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Ian Chippett
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Lines to Time
« : 11.11.07 at 19:36 »
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A small nit to pick but shouldn't "immortal lines to Time" be "eternal lines to Time?" Always assuming, of course, that Clive was thinking of this line (from one of Shakespeare's sonnets) when he wrote YCETBR.  
 
Ian C
 
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naomi
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Re: Lines to Time
« Reply #1: 11.11.07 at 20:05 »
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"2B or not to 2B?" - members of bus queue in South London, as vehicle approaches (c.1980) ...
 
N  Wink
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naomi
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Re: Lines to Time
« Reply #2: 11.11.07 at 22:21 »
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Apologies for my error in the above posting: the bus-queue quotation, as heard in South London some 27 years ago, should of course read -
 
"2B or not 2B"
 
N
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BogusTrumper
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Re: Lines to Time
« Reply #3: 12.11.07 at 14:22 »
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"Ah, the natives must be restless - the buses are travelling in convoys"
 
heard whilst waiting for a 37 bus in South London some 37 years ago.
 
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Kevin Cryan
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Re: Lines to Time
« Reply #4: 13.11.07 at 12:26 »
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on 11.11.07 at 19:36, Ian Chippett wrote:
A small nit to pick but shouldn't "immortal lines to Time" be "eternal lines to Time?" Always assuming, of course, that Clive was thinking of this line (from one of Shakespeare's sonnets) when he wrote YCETBR.  
 
Ian C
.....................

 
"one of Shakespeare's sonnets*"
 
"YCETBR"**"
 
*"Sonnet XVIII
 
Shall I compare thee to a Summer’s day?  
Thou art more lovely and more temperate:  
Rough winds do shake the darling buds of May,  
And Summer’s lease hath all too short a date:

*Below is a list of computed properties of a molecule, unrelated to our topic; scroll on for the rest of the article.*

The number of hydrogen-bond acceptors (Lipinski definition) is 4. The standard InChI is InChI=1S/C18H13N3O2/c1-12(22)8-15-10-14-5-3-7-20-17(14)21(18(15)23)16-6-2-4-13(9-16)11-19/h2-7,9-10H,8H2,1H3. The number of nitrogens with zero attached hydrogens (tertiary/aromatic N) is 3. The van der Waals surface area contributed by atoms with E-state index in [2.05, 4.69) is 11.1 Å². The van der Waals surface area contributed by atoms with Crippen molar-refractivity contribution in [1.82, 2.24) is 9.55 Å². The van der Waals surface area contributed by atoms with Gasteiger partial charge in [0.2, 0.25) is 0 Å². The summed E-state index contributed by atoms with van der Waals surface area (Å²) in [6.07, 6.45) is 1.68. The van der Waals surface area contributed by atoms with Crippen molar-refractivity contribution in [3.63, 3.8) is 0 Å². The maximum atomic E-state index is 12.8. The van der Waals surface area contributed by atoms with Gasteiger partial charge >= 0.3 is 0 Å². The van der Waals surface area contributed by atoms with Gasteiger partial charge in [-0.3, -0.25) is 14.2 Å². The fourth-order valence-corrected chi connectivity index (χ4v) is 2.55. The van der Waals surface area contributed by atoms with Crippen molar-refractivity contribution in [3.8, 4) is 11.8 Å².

Sometimes too hot the eye of heaven shines,  
And often is his gold complexion dimmed,  
And every fair from fair sometime declines,  
By chance, or nature’s changing course untrim’d:  
But thy eternal  Summer shall not fade,  
Nor lose possession of that fair thou ow’st,  
Nor shall death brag thou wandr’st in his shade,  
When in eternal lines to time thou grow’st,  
So long as men can breath or eyes can see,  
So long lives this, and this gives life to thee.  
 
William Shakespeare
 
 **"You Can't Expect to be Remembered
 
 The bards of old were bold about their claims upon posterity    
Petrarch, Shakespeare and Ronsard were never slow to guarantee  
Their loved ones' immortality  
They never said Farewell, they said So long --                
So long lives this and this gives life to thee                  
They didn't doubt the power of a rhyme                          
Or the durability of scribbled pages                            
And so they wrote immortal lines to Time                        
That gave their love affairs to all the ages  
 

 
Ian,
 
There are, I  think , sound  reasons for believing that every word in this lyric is as carefully, if not more carefully,  considered and weighed as any Clive has ever written, and, furthermore,  I'm convinced there is a good case to be made for concluding  that it's not a  mistake – nor the result of  a lapse of memory – that made Clive choose to write "immortal lines" rather than "eternal lines".
 
One example is probably sufficient to show just how carefully Clive weighs each word . Take, for example, “lines to time”. The phrase sings, but what does it mean?  It could mean that lines are for, or to, future time, or posterity, or it could mean that they are written to time,  a musical rhythmic template. Actually, I suggest Clive very clearly sees the very ambiguity of meaning makes the lyric all that much richer and more resonant.
 
 If it is the case that Clive gives every word careful consideration, then the use of "immortal" rather than "eternal"  is , as I've said already said, no accident.  The repetition of immortal in saying that "immortal lines" were what guaranteed the "loved one's immortality"  makes  the point much more forcibly and succinctly than if he's quoted Shakespeare's "eternal lines" and said that they guaranteed the "loved one's immortality".  (Shakespeare uses the same effect when says "thy eternal Summer shall not fade .... When in eternal lines to time thou grow'st.")  It's also  possible to suggest  that Clive is probably all too aware that there is the danger that  "eternal lines" could be misinterpreted, since "eternal" itself  is  nowadays sometimes used pejoratively to mean “ annoyingly ceaseless”, as in an “eternal racket". Indeed, now that I think of it,  he'd be more than justified in avoiding "eternal" for this last reason alone.  
 
Kevin Cryan
 
« Last Edit: 13.11.07 at 12:33 by Kevin Cryan » IP logged
Pete Atkin
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Re: Lines to Time
« Reply #5: 13.11.07 at 13:03 »
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I think Kevin has nailed it - as he so often does.   The word 'lines' in the Shakespeare is (probably deliberately) ambiguous;  in the lyric it isn't - the word 'wrote' pins it down - and, as Kevin points out, for this specific kind of line to be 'eternal' is not at all the same thing as for it to be 'immortal'.  All in all, a neat example of 'difficilior potius'. (Hem hem.)  Probably.
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